Wet prep, 10x objective
 Wet prep, 40x objective

Identification? Images are by one of our Clinical Microbiology fellows, Dr. Sarah Jung.

Sunday, November 11, 2018

Answer to Case 518

Answer: Schistosoma haematobium miracidium, newly hatched with egg remnant.

This really neat photo, captured by our clinical microbiology fellow, Dr. Sarah Jung, nicely captured the miracidium right after it had exited the egg - AND - the egg remnant is still recognizable by its characteristic terminal spine. Great job Sarah!
I've tried to the best of my ability to label all of the components of the miracidium:
We rarely get to see these in the lab - although there is a hatching test you can try if you'd interested - and so it was a real treat to see the newly-hatched form of this parasite. Sarah mentioned that this was the best type of call to get called in from home for.

If you haven't already, I encourage you to go back and read the comments on this case - they are very interesting. I am so fortunate to have such a knowledgeable group of contributors who are always willing to share information and answer each other's questions. The comments also included a poem from Blaine which I will share here:
Humpty Haematobium sat on a wall
Humpty Haematobium had good fall
All the King's horses
and all the King's men
Couldn't put Humpty Haematobium back together again!

Excellent as always Blaine! Sarah and my lab staff have just a slight modification to your poem:

Humpty Haematobium sat in some pee
Humpty Haematobium yearned to be free
All of my fellows
Both women and men
Couldn't put Humpty together again!

Monday, November 5, 2018

Case of the Week 517

Case of the Week 513
This week features our monthly case from Idzi Potters and the Institute of Tropical Medicine, Antwerp.

A 45-year-old female patient, suspected of having an infection with Strongyloides stercoralis, provided a stool specimen for Baermann concentration. The following structure was found, measuring about 300 µm in extended state. Diagnosis please.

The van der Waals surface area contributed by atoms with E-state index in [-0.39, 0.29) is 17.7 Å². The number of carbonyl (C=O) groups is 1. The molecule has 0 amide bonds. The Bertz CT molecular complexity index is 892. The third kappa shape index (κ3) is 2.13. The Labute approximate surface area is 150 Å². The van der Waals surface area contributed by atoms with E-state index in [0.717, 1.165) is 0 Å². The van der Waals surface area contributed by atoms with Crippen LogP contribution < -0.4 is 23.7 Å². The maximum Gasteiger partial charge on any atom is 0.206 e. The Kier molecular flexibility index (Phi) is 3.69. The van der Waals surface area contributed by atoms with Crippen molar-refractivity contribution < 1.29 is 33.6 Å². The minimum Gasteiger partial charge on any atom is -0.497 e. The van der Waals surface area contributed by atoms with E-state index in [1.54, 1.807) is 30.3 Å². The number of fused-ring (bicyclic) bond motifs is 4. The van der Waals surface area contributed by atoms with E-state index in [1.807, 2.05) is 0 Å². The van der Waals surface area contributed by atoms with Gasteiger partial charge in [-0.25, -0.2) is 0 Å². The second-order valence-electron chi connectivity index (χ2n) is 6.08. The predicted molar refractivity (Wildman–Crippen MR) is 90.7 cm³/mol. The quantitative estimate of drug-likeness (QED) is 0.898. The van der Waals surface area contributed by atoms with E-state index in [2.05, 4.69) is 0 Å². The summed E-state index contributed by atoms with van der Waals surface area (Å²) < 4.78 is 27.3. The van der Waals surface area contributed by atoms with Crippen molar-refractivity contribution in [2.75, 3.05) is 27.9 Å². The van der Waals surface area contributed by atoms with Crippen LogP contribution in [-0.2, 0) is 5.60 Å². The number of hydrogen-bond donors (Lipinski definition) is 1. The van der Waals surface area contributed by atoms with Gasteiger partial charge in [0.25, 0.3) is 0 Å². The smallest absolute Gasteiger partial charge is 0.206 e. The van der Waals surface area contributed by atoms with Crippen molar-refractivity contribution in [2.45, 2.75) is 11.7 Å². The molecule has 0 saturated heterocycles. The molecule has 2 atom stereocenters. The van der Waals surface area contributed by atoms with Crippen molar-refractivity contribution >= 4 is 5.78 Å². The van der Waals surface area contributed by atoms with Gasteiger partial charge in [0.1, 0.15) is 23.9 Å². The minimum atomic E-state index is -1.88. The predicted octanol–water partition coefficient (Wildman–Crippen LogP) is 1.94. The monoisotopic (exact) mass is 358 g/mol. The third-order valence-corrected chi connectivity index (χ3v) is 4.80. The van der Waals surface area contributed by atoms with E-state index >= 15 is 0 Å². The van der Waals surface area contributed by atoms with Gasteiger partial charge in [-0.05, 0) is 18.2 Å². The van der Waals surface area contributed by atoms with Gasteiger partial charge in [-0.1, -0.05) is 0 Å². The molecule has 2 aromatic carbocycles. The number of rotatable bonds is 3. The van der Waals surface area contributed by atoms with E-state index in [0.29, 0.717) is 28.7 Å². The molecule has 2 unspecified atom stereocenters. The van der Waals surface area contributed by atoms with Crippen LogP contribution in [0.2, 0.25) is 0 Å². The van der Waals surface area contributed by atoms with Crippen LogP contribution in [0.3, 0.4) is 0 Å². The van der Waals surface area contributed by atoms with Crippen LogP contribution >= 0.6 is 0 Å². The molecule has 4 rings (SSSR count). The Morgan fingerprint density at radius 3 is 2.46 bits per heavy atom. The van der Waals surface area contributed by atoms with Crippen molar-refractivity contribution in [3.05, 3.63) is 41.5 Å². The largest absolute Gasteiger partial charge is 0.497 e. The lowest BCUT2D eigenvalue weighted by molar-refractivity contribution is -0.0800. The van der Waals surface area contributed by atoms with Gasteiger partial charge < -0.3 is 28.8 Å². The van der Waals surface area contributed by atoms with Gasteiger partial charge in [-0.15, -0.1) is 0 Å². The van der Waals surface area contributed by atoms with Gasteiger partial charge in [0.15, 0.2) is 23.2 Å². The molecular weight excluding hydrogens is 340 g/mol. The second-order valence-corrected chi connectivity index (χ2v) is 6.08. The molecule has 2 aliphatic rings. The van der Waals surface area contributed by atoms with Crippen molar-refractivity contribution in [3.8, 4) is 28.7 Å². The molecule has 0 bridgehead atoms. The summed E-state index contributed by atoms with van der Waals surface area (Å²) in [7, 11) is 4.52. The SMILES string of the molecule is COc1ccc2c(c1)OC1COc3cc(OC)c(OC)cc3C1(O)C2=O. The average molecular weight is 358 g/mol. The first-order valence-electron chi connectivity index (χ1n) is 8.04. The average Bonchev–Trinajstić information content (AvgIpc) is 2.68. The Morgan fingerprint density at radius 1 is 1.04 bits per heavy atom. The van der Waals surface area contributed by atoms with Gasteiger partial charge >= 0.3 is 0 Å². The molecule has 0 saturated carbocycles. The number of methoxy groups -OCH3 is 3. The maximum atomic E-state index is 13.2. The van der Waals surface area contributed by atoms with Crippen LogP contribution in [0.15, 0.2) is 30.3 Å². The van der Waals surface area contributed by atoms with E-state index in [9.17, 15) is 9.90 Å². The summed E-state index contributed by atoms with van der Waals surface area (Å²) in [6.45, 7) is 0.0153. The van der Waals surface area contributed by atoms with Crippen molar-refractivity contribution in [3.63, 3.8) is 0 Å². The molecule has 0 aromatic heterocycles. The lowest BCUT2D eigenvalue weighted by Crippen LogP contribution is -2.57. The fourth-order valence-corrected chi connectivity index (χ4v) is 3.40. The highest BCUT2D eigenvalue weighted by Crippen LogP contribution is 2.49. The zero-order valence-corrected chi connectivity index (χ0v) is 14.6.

Sunday, November 4, 2018

Answer to Case 517

Answer: rotifer

Wow, great comments on this case!  The Old One mentioned that this is a bdelloid rotifer. He comments "In this year of the women, it should be noted that bdelloid rotifers are all female. Able to be successful for millennia while maintaining genetic diversity by taking DNA from other creatures." Fascinating! According to the Encyclopaedia Britannica, "Rotifer, also called wheel animalcule, any of the approximately 2,000 species of microscopic, aquatic invertebrates that constitute the phylum Rotifera. Rotifers are so named because the circular arrangement of moving cilia (tiny hairlike structures) at the front end resembles a rotating wheel." 

There is no clinical significance to this finding. Rotifers are found in environmental water sources, so it is likely that the organism entered the specimen through the collection process - possibly from toilet water contaminated with untreated water.

We've seen a rotifer before on this blog - in Case of the Week 304. Check out the photos from the case contributor, Ahrong Kim in South Korea - they're beautiful!

Friday, November 2, 2018

Halloween Parasite #5

HERE is Halloween Parasite #5, the last in my series of creepy dreadful wonderful parasites for the Halloween season. These pieces are written for the general public, including children, and aim to interest more people in the fascinating world of parasitology.

Thursday, November 1, 2018

Halloween Parasite #4

Happy Halloween Week everyone! As you all know, parasites can be creepy dreadful, but also fascinating, and sometimes even helpful. As a special Halloween treat, I'll be highlighting 5 different parasites on the Mayo Clinic News Network - 1 each day. HERE is parasite #4 - "worms in love" These are written as educational pieces for the general public. Feel free to use the text and images for your own educational purposes.